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This site does not endorse the following Watchtower quotes. They are simply presented to show what the Watchtower teaches regarding the following topic.

Divorce & Jehovah's Witnesses

Jehovah's Witnesses interpret Scripture to indicate that the only grounds for divorce and remarriage is adultery. If a Witness divorces for any reason other than adultery they cannot remarry without risk of being disfellowshipped.

Separation from a partner is allowed in the case of spiritual or physical endangerment, or willful non-support; but in such cases remarriage is not permitted. Remarriage would be considered adultery and a reason to be disfellowshipped.

The Watchtower definition of fornication (porneía) has changed over the years, and quite illogically homosexuality and bestiality were not grounds for divorce in the 1970's.

"While both homosexuality and bestiality are disgusting perversions, in the case of neither one is the marriage tie broken." Watchtower 1972 Jan 1 p.32.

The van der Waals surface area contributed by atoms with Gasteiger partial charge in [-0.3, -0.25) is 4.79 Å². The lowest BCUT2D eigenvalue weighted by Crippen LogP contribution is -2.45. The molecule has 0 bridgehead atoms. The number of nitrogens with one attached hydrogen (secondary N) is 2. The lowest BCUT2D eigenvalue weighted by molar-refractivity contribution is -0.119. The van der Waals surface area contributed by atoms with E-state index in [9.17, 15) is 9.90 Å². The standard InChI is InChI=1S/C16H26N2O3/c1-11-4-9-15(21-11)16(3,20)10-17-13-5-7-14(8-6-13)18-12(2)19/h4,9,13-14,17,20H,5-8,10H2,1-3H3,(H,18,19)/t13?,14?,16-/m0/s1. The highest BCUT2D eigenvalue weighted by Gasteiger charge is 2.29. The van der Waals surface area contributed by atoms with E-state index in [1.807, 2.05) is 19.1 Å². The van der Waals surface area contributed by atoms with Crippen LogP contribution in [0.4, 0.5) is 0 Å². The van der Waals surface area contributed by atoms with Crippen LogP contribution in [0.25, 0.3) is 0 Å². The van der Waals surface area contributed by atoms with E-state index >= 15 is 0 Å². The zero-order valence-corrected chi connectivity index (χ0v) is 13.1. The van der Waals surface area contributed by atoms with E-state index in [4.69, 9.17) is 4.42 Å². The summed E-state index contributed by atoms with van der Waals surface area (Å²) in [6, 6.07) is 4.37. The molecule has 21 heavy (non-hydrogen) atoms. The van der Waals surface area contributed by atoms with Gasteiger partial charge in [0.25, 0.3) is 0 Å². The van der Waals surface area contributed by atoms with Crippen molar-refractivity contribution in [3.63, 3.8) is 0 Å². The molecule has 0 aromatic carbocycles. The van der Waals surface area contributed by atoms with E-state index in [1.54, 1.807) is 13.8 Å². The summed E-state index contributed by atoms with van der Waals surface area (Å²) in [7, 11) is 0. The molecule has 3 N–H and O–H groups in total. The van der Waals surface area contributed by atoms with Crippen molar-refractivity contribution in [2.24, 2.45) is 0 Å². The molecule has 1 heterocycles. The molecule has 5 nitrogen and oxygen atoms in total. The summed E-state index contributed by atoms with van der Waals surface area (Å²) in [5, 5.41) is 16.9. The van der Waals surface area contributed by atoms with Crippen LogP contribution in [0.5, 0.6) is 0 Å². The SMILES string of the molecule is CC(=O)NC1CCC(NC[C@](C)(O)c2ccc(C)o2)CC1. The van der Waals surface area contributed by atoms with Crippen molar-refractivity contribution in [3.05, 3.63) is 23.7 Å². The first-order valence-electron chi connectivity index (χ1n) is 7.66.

See Divorce for an article showing that the divorce rate of Jehovah's Witnesses is similiar to the national average.

Keep Yourself in God's Love (2008) pp.219-221
What forms a Scriptural basis for divorce? Well, Jehovah hates adultery and fornication. (Genesis 39:9; 2 Samuel 11:26, 27; Psalm 51:4) Indeed, he finds fornication so despicable that he allows it as grounds for divorce. (For a discussion of what fornication involves, refer to Chapter 9, paragraph 7, where fornication is explained.) Jehovah grants the innocent mate the right to decide whether to remain with the guilty partner or to seek a divorce. (Matthew 19:9) Hence, if an innocent mate decides to seek a divorce, that one does not take a step that Jehovah hates. At the same time, however, the Christian congregation does not encourage anyone to seek a divorce. In fact, some circumstances may move the innocent mate to remain with the guilty one, especially if that one is genuinely repentant. In the end, though, those who have a Scriptural basis for divorce must make their own decision and accept whatever consequences it may bring.—Galatians 6:5.